28. IMPATIENT & INPATIENT

    I posted the following two clues to the puzzle:

    "Okay everyone, the new puzzle is out, but not entirely either.

    If you don't get the answer right away, let it incubate awhile before admitting defeat."

    I don't think they need any clarification, but please feel free to ask if you want.

    I am losing all patience with these letter switch puzzles that take all of seconds to solve.

    ReplyDelete
  29. @SDB, I agree. I immediately thought "who do you see at a hospital? -- Doctors and patients". That made me think of "patience" and "impatience" and the answer came right after that. Total solving time, perhaps 3 seconds.

    ReplyDelete
  30. Some impatiens species are used to treat bee stings, insect bites, and poison ivy rashes as a folk remedy.

    ReplyDelete
  31. Blaine:
    Right! And it is not even satisfying. At least when I solved the Helmet Kohl puzzle as I was reading it, I felt somewhat pleased with myself for having knowledge of many past and present world leaders, but not this disappointing excuse for a puzzle.

    ReplyDelete
  32. Blaine, count me as another of your readers who has received "the call." I hope you and all the fantastic regular commenters will be cheering me on tomorrow as I play the puzzle! I'm so excited and nervous. Anyone have any tips?

    ReplyDelete
  33. From above -

    Think of places where you may find frogs and children on summer vacation. Add the first answer to this week's challenge. Rearrange the result and you get a word that states your reaction to the NPR puzzle.

    Frogs and children on summer vacation can sometimes be seen hanging out around PONDS. Add that to IMPATIENT and rearrange to spell

    DISAPPOINTMENT

    ReplyDelete
  34. @Banje,

    Congratulations! As always, feel free to post back with how it goes and what it's like behind the scenes.

    ReplyDelete
  35. Contestants are to be heard and not seen.

    ReplyDelete
  36. Banje –

    I played on-air in ’05. I would suggest being alone in a quiet room with perhaps a pencil and piece of paper at the ready. Besides that, try to relax and have fun. Others of us here have lived through it :)

    Chuck

    ReplyDelete
  37. Banje, I also played on-air many years ago and agree with Chuck. Be sure to lock the pets away if you have any so they won't distract you. Enjoy!

    ReplyDelete
  38. @Banje - Congratulations, and have fun! Two Blainseville members in a row... sounds like a conspiracy :D

    Best of luck. And let me know when you get your prizes and what you get... I got a Scrabble set Wednesday, which was *not* on the list of prizes. Hmm.

    ReplyDelete
  39. Congrats, Banje. I am convinced this blog is lucky!

    Let us vicarious livers know how it goes behind the scenes.

    ReplyDelete
  40. RoRo:
    Don't forget to include some fava beans with your vicarious liver.

    DocT:
    Scrabble used to be included, but did you get the hard bound dictionary? That is the only thing I am out to win.

    ReplyDelete
  41. Whew. That went by fast. Thank you all for your very helpful advice!

    I will have my behind-the-scenes account ready to post after the puzzle airs. I can tell you now that I share DocTechnical's Achilles' heel when it comes to puzzle-solving, and Will found it.

    ReplyDelete
  42. @SDB: No dictionary. Or any other books. Just the Scrabble game, which was sent overnight via FedEx.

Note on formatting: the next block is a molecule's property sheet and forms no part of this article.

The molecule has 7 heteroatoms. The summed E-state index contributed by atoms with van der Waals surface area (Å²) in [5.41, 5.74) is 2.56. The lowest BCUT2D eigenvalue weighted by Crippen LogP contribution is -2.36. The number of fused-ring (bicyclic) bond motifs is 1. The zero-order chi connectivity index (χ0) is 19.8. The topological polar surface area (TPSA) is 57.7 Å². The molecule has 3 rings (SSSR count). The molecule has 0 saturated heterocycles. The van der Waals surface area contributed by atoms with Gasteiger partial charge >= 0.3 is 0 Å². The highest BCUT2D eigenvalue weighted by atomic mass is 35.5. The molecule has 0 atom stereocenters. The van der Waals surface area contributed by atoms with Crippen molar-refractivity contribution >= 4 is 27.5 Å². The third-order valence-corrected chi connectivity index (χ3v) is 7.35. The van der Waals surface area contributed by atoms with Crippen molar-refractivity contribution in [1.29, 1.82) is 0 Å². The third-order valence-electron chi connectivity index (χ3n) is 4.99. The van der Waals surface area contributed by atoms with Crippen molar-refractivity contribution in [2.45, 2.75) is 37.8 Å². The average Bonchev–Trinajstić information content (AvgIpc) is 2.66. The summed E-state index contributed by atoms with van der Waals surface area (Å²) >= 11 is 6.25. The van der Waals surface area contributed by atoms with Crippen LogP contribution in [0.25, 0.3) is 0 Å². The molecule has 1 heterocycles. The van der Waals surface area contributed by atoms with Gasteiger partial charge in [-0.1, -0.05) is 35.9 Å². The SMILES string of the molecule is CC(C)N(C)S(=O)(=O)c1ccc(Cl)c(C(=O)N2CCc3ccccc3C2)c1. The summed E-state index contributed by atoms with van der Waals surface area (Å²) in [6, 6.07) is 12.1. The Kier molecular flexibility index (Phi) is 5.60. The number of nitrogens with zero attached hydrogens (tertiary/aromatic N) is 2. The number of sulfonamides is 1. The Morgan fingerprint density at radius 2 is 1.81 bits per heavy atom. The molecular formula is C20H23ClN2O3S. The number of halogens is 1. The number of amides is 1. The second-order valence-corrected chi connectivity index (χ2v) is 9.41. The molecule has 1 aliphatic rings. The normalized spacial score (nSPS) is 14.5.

ReplyDelete
  43. DocT:
    What a shame! I need Scrabble like I need George W. Bush's memoir (all 7 pages). Did they send the USA edition, or the Canadian Scrabble with the extra "A"s?
    It seems even stranger to me that they do not have a photo of the lapel pin on the NPR site.

    ReplyDelete
  44. If you all hated that puzzle, you'll despise this one... it's something I stumbled across while searching for a solution.

    Think of something that flies. Change the second letter to the next letter of the alphabet and you get something you might find on a mountain.

    ReplyDelete
  45. Actually, DT, I think that's a better puzzle. No kidding.

    ReplyDelete
  46. Well, think of part of a plant.

    Change the second letter to the next letter of the alphabet and you get an article of clothing.

    ReplyDelete
  47. @DDL: Might this part of a plant also be the name of something you might find on a boat?

    ReplyDelete
  48. Curiouser and curiouser. I was just visited by a uniformed agent of the federal government, who handed me a box. Therein was a copy of "Sudoku Lovers Only", "Little Black (and White) Book of Crosswords" (both by Will Shortz) and "Where the Stress Falls" by Susan Sontag. Make of that what you will! :)

    The enclosed invoice said that the third book was to be "Grammar Girl's 101 Words Every High School Graduate Needs to Know". Evidently the picker mis-picked :)

    ReplyDelete
  49. I have to agree with Paul. I had to think about the mountain puzzle for awhile before it came to me as I was shaving this morning.

    ReplyDelete
  50. @SDB: I hope you didn't slip and hurt yourself!

    ReplyDelete
  51. DocT:
    Shaving, or on the mountain?
    I took so long to solve this one that I no longer feel like a hot shot.

    ReplyDelete
  52. New puzzle is up. Took me longer to read it than solve it :/

    And Banje's on-air puzzle involved state capitals. Oh, boy... am I glad *I* didn't get that one. I would have stammered myself to death.

    ReplyDelete
  53. I've got 4 answers to the new puzzle, on 3 continents.

    ReplyDelete
  54. Mrs. Lorenzo:
    Mrvex Zes Crfmyc Abrzm

    ReplyDelete